David Reifman Credit: CITY OF CHICAGO

Alderman Scott Waguespack (32nd) was grilling a witness about the assessed value of property sold by the city to a developer when the witness interrupted.

“With all due respect, Alderman . . .”

“Don’t tell me ‘with all due respect’,” Waguespack snapped. “I’m just asking a question.”

The alderman, whom a peer said lacks “the right temperament to get along with people,” might’ve learned a thing or two about respect—or its appearance—from the witness: David Reifman, outgoing commissioner of the city’s Department of Planning and Development.

Reifman, whose last day on the job is May 20, was patiently answering Waguespack’s questions about the Cortland/Chicago River tax increment financing (TIF) district at an April 8 meeting of the City Council’s finance committee.

The TIF district underpins funding of the massive Lincoln Yards complex. The district was eventually approved by the finance committee and the full council—thanks largely to Reifman’s efforts on behalf of Mayor Rahm Emanuel, who hired him in 2015.

In his résumé, Reifman emphasizes his “experience executing . . . large-scale development proposals, resulting in the creation of tens of billions of dollars of private real estate investment.” He got most of that experience—nearly three decades’ worth—as a real estate attorney with law firm DLA Piper, which helped bring taxpayer dollars to such developments as Wilson Yard, Block 37, Boeing’s headquarters, and Whole Foods in Englewood.

Chicago magazine put it this way: “When the mayor plucked Reifman . . . for this key City Hall job, developers clinked their shovels in a toast.”

The lengthy April 8 meeting saw a final push by Reifman for two of the largest private, taxpayer-funded developments in Chicago: Lincoln Yards and the 78.

Months before the City Council approved both complexes, the planning department’s Reifman kept showing up in the press and at public meetings “plansplaining” the need for the combined 28 million square feet of development and $2.4 billion of TIF subsidy.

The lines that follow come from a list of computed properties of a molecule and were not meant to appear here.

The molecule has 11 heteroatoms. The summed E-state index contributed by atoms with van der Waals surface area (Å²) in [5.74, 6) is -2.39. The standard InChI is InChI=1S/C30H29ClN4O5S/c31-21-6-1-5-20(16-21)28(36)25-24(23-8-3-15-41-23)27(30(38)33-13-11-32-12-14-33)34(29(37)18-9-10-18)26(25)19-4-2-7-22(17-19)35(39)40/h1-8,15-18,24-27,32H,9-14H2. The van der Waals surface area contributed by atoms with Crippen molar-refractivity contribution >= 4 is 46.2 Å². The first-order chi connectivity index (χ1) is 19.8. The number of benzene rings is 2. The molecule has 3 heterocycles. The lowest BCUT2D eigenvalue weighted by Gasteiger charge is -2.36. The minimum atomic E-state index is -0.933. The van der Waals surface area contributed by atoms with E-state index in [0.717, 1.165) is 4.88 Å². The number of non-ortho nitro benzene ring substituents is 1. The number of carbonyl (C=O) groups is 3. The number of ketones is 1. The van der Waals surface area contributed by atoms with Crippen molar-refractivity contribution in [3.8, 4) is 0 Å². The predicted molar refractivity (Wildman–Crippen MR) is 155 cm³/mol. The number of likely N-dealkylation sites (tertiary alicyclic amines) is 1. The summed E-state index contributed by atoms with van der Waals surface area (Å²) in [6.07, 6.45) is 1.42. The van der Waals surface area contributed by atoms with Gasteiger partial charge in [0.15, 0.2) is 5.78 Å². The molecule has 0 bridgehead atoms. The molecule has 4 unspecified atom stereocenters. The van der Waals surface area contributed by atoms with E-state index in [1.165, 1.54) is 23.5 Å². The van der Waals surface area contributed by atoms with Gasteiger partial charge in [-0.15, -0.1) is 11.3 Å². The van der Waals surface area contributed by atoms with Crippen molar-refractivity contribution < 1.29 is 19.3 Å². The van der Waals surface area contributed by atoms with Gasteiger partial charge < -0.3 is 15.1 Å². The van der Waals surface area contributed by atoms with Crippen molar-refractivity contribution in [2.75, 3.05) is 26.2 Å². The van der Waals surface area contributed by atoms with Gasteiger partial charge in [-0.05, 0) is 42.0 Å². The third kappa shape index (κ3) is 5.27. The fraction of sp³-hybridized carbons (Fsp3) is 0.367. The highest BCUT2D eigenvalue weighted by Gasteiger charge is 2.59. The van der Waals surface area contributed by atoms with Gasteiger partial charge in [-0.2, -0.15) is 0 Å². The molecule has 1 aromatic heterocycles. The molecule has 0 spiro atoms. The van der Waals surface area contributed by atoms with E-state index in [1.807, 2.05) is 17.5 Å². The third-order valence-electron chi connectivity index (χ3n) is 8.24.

Such large developments—and their TIF money—undergo many levels of municipal scrutiny and public comment, ostensibly so that the city won’t build big, bad stuff and taxpayers won’t get ripped off.

Lincoln Yards, the 78, and their TIF funding have withstood at least 15 public hearings since last autumn—taking place before the likes of the Chicago Plan Commission, the Community Development Commission, the City Council’s zoning committee, the council’s finance committee, and the full council.

Early on, Reifman resolved to get the projects done, regardless of what he might learn at public hearings.

Developments like Lincoln Yards and the 78, he said, “allow us to expand like I don’t think other cities can,” so Chicago doesn’t have a choice. “You grow or you die,” he said.

To some, this indicated an ethically challenged duality: Reifman was both a public servant and a megadevelopment cheerleader.

Take, for example, City Council zoning committee meetings: developers and/or their attorneys typically present zoning change requests and respond to questions from aldermen. When Lincoln Yards’ rezoning came before the committee, it was Reifman who fielded multiple questions from aldermen and the public.